* Terra Firma, CPI place 12.5 percent stake at 19.50 eur/shr
* Terra Firma to transfer remaining shares to fund's owners
* Deutsche Annington shares down 6.7 percent (Recasts with Deutsche Annington likely to qualify for MDax)
FRANKFURT, May 20 Property firm Deutsche Annington is set to join Germany's mid-cap stock index after buyout company Terra Firma transfers shares held by an investment vehicle to the owners of that vehicle, according to index tracking experts.
"I think it is very likely that Deutsche Annington will move up to the MDax index in September," Klaus Stabel from brokerage ICF Kursmakler said on Tuesday.
Deutsche Annington is, however, unlikely to qualify for a fast entry into that index in June because trading volumes of its stock are not high enough, he added.
For fast entry, a company needs to be ranked among the top 40 groups by market capitalisation and liquidity in Germany, while for normal inclusion - as part of routine quarterly revisions - the criterion is to be among the top 60.
Terra Firma, led by British financier Guy Hands, late on Monday said the owners of an investment vehicle set up to hold shares in Deutsche Annington would be given the stock directly, boosting the amount of freely tradable shares in the German firm.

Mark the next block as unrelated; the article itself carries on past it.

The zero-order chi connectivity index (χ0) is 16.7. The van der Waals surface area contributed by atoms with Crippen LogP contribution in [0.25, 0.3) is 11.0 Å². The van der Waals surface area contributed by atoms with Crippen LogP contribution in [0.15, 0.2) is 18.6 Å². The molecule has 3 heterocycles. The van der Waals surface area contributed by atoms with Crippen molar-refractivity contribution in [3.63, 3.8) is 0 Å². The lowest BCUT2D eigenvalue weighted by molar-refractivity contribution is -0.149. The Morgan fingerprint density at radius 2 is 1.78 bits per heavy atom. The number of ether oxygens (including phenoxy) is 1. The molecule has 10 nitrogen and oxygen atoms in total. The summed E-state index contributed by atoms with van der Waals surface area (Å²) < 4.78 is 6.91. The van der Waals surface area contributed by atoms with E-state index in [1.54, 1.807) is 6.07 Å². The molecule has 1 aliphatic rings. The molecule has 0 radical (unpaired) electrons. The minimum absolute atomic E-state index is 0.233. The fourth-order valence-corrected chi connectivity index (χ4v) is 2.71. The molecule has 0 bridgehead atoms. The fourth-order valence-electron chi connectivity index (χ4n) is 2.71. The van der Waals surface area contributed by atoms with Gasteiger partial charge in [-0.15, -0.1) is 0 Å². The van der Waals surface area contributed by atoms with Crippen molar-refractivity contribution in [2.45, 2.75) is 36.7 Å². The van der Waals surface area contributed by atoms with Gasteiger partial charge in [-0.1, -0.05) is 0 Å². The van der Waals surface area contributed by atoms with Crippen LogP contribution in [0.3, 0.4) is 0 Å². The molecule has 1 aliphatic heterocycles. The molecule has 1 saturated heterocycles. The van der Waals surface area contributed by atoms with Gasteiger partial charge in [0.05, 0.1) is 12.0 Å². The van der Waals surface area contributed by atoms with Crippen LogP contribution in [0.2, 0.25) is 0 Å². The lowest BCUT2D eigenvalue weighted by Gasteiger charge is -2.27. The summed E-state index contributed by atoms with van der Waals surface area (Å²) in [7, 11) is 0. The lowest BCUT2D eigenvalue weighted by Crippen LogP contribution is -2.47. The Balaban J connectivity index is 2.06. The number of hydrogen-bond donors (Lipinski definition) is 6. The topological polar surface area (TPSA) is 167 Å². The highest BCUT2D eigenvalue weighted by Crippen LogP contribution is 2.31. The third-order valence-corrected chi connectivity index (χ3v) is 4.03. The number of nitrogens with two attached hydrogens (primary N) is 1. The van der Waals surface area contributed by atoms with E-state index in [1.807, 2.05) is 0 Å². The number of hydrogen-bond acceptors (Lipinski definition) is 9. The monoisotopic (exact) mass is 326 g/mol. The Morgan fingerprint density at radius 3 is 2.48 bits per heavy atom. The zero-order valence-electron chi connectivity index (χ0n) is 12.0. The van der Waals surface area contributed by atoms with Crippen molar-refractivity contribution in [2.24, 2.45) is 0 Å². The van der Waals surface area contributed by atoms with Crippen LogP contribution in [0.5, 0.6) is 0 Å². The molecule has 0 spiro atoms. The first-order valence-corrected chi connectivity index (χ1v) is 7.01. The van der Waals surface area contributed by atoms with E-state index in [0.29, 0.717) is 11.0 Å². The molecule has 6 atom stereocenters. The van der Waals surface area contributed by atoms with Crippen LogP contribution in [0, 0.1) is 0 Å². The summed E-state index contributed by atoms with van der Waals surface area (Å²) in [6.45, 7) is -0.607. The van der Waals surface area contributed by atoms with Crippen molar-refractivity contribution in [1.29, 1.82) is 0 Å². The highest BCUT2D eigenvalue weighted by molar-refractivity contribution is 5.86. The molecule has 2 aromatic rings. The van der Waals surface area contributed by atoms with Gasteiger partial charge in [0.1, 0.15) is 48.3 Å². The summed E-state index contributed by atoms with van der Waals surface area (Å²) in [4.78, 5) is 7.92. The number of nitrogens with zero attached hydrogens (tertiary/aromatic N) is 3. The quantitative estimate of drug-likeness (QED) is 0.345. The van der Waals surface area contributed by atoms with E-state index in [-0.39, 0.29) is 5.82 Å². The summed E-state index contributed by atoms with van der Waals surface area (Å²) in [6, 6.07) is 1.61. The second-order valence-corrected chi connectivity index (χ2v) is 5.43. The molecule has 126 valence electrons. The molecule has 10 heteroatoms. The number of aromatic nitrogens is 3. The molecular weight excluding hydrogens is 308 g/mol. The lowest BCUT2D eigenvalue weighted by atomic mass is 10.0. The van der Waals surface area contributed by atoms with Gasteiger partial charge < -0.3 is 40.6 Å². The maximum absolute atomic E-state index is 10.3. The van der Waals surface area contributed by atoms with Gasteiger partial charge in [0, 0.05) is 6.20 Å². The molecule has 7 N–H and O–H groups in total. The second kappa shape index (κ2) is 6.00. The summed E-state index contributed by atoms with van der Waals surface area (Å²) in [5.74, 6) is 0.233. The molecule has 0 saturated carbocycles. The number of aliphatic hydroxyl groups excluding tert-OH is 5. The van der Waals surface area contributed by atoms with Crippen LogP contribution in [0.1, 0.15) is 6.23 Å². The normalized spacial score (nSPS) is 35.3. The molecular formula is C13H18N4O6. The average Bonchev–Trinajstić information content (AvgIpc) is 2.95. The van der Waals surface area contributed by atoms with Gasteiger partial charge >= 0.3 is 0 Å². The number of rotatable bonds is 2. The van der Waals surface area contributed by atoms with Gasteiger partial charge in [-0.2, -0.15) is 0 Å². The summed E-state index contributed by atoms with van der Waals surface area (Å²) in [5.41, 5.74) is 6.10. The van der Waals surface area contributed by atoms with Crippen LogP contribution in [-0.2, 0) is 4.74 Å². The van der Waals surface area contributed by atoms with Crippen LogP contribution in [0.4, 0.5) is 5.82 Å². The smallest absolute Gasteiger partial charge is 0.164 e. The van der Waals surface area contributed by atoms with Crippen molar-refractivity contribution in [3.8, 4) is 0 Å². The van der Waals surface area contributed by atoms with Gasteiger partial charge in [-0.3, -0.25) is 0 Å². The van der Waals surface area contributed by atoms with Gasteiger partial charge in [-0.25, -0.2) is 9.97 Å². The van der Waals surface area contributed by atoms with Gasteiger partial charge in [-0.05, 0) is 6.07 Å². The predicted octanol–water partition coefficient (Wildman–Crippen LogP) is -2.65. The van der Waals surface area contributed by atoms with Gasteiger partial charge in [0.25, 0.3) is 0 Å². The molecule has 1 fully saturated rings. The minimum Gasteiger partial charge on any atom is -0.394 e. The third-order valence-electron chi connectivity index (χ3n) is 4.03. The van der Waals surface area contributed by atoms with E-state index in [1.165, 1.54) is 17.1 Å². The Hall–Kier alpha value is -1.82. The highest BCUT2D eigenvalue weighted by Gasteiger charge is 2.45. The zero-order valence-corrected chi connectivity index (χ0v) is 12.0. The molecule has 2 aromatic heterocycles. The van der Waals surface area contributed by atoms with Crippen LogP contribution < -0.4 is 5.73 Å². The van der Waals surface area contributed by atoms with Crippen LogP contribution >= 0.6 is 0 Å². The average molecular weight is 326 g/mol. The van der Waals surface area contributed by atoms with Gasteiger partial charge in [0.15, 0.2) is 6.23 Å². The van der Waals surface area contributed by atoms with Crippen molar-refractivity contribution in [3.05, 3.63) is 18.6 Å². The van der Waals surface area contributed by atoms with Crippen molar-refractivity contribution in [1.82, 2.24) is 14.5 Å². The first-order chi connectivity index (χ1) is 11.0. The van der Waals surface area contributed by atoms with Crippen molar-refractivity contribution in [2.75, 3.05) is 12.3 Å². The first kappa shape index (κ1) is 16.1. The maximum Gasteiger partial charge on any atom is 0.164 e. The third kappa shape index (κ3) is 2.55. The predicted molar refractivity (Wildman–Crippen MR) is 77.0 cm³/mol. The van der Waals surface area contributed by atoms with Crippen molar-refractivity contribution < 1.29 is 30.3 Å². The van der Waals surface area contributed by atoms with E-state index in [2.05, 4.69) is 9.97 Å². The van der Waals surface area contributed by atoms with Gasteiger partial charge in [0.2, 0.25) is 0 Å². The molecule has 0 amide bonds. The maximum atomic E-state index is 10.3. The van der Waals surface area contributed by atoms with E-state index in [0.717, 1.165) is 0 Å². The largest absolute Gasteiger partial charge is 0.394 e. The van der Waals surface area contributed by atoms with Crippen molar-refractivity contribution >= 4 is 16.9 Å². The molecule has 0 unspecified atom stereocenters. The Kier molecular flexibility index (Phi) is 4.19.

The holding company, called Terra Firma Deutsche Annington Fund (TFDA), previously held two-thirds of the property company.
The transaction will lift the real estate company's free float to around 90 percent and allow fund investors to take advantage of better stock market liquidity to realise returns, Terra Firma said.
Separately, Terra Firma and a co-investor sold a 12.5 percent stake in Deutsche Annington for 19.50 euros per share on the open market on Tuesday, sending the stock down 6.7 percent. At 1302 GMT, the shares traded at 19.95 euros and led the biggest decliners in Frankfurt's small-cap index.
The transfer of shares held by TFDA to the fund's owners will likely put further pressure on Deutsche Annington shares as some of TFDA's investors may sell as soon as a 90 day lock-up period expires, a Frankfurt-based trader said. (Reporting by Arno Schuetze and Christoph Steitz; Editing by Ludwig Burger, Philipp Halstrick and Mark Potter)